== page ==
Steinbrenner, who turned 80 on July 4, suffered a massive heart attack Monday evening and was taken to St, Joseph's hospital in Tampa, where he died, the team's Web site reported.
Steinbrenner became principal owner of the Yankees in 1973 and the team won 11 American League pennants and seven World Series during his chairmanship.
He retired from active ownership in 2006, turning day-to-day duties of the ball club over to sons Hal and Hank.
"It is with profound sadness that the family of George M. Steinbrenner III announces his passing," the family said in a statement. "He passed away this morning in Tampa, Fla., at age 80.
"He was an incredible and charitable man, He was a visionary and a giant in the world of sports. He took a great but struggling franchise and turned it into a champion again."
Last October, the Yankees won the 2009 World Series, their first since 2000, defeating the Philadelphia Phillies in a six-game series.
Steinbrenner, who earned the nickname "The Boss," was a hard-driving businessman who made a fortune in the shipbuilding industry and then acquired fame as the flamboyant executive who led the restoration of the New York Yankees' baseball dynasty.
Born on July 4, 1930, he was the son of a prosperous shipowner in the Cleveland suburb of Bay Village, Ohio. He had a modest career as an athlete in college and served as an assistant football coach at two Big Ten colleges before joining the family business, the Kinsman Transit Co., in 1957. Kinsman ships had been sailing the Great Lakes since 1882 but had only eight vessels and little prestige compared with other bigger fleets.
It wasn't long, however, before other companies began to suspect the new admiral of the Kinsman fleet was Lord Nelson.
Steinbrenner plunged into the business with an energy and acumen that soon made a reputation in the industry. He became a part of a group that purchased the American Ship Building Co., and in 1967 became its chairman and chief executive officer. By 1972, the company's gross sales were more than $100 million annually.
Steinbrenner's energies overflowed into a wide variety of charities and fund-raising enterprises and then into horse racing and the theater. He became a general partner in Kinsman Racing Stables and the owner of the 860-acre Kinsman Stud Farm and in partnership with James Nederlander produced the road-show versions of "George M.," "On a Clear Day" and "Funny Girl" in addition to showing "Seesaw" and the 1970 Tony Award winner, "Applause," on Broadway.
Steinbrenner's career took the turn that was to catapult him into headlines when he learned in 1972 the Columbia Broadcasting System was interested in selling the Yankees. Steinbrenner worked out the deal with Michael Burke and on Jan. 3, 1973, it was announced that the Yankees had been purchased by a 20-man group of which Steinbrenner was the principal owner.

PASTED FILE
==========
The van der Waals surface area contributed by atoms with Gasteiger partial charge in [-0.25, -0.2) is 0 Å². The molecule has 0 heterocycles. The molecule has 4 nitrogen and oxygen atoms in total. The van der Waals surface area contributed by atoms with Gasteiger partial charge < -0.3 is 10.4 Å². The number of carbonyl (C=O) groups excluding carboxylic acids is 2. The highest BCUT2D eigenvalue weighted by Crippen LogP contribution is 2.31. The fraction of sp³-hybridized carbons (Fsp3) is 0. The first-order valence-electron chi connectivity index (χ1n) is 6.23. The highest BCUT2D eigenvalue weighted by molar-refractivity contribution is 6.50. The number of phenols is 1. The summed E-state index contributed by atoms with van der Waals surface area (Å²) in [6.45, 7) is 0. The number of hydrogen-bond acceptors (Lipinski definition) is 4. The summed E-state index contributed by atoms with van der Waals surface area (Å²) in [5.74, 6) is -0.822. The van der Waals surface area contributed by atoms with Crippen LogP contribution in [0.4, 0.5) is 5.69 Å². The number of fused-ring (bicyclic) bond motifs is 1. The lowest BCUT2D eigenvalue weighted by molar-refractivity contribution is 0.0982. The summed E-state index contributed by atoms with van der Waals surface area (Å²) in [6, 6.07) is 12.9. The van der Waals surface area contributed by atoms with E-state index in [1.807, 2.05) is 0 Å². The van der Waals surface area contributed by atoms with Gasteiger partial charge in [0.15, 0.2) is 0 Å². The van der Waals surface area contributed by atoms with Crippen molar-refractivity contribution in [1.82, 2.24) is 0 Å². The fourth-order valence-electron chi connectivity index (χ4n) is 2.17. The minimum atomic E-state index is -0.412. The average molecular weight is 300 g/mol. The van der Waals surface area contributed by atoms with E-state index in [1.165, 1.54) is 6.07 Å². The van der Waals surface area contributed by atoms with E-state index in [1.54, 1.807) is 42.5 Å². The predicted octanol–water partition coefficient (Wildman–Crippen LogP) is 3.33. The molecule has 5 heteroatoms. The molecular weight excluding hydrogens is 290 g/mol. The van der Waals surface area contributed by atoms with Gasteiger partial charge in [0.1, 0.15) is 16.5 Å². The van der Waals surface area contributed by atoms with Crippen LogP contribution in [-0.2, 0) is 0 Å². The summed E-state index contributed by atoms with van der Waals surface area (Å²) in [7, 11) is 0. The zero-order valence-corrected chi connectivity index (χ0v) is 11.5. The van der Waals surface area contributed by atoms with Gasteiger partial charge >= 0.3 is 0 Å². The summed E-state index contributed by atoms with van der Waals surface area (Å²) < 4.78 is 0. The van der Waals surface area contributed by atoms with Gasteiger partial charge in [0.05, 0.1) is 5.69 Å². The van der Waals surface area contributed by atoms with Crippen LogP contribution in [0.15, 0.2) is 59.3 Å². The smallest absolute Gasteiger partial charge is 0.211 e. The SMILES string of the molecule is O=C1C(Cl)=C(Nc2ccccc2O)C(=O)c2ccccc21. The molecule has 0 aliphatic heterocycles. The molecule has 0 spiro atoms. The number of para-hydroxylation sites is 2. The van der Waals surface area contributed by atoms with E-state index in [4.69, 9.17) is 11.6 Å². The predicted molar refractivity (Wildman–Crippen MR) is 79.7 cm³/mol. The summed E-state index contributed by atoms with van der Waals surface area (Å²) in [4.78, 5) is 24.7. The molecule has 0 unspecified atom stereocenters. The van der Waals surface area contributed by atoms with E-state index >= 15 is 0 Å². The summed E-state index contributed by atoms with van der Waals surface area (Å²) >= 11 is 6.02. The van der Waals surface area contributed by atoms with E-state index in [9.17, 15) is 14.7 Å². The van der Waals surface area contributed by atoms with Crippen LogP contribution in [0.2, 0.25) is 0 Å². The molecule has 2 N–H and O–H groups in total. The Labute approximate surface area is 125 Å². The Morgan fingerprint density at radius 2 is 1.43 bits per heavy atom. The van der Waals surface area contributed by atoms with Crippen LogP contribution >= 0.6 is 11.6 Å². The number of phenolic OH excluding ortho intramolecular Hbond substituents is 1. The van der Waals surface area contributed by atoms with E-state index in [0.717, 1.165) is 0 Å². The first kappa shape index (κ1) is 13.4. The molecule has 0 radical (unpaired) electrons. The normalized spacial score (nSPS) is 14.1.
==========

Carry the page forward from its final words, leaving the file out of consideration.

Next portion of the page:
The Yankees, who had ruled the baseball world for more than 40 years beginning in 1921, hadn't won an American League pennant since 1964 but the new club president promised he would restore the club to its past glories. He plunged into the task with the characteristic energy, which quickly won him respect but earned him enemies. Then, only two months later, he became involved in the most embarrassing incident of his career.
For years a big fundraiser for the Democratic party, Steinbrenner wanted to curry favor with the Nixon administration and arranged a complicated contribution of about $300,000 to the Committee to Re-elect the President. He pleaded guilty on Aug. 23, 1974, to attempting illegally to cover up the contribution, and fined $15,000. He also was suspended by Baseball Commissioner Bowie Kuhn for two years.
The suspension was lifted 16 months later and Steinbrenner resumed his control of the Yankees' fortunes. With Steinbrenner spending freely in the free agent market and handing out huge long-term contracts to his players, the Yankees rapidly improved. They won their first pennant in 12 years in 1976, lost the World Series to the Cincinnati Reds in four straight games but then won the World Series in both 1977 and 1978.
Steinbrenner's autocratic methods, plus the complex personalities of Manager Billy Martin and players like Reggie Jackson, Thurman Munson, Mickey Rivers and Craig Nettles enabled the Yankees to make as much news off the field as on it. They feuded constantly in the clubhouse, with Steinbrenner and Martin adding to the confusion. The clubhouse became known as a "zoo" and the players undoubtedly were the most disliked as a group in the league.
Steinbrenner's problems with the erratic Martin reached a climax in July 1978 when the clubowner fired the manager. Martin was replaced by Bob Lemon, a Hall of Fame pitcher with Cleveland in the 1950s and a low-key personality. Under Lemon, the Yankees rallied from 14 games out of first place to win the pennant and a second straight World Series.
Before that rally ever happened, however, Steinbrenner had startled the sports world by announcing that Martin would return as the Yankees' manager in 1980. Martin subsequently was fired again and still later Steinbrenner played a bizarre game of managerial musical chairs involving Gene Michael, Lemon and Clyde King. Steinbrenner had 20 managerial changes in the first 23 years he ran the team, hiring and firing Martin five times.
As a boy of 13, Steinbrenner entered Culver Military Academy in Indiana. He was a hurdler and football halfback at Williams College, served in the Air Force for a brief period and then coached football and basketball at St. Thomas Aquinas High School in Columbus. In 1955, he became an assistant football coach at Northwestern and in 1956 and 1957 served as backfield coach at Purdue.
He was married to the former Joan Zieg and had four children.
Funeral arrangements will be private, the family said, but details of a public memorial were expected to be announced later.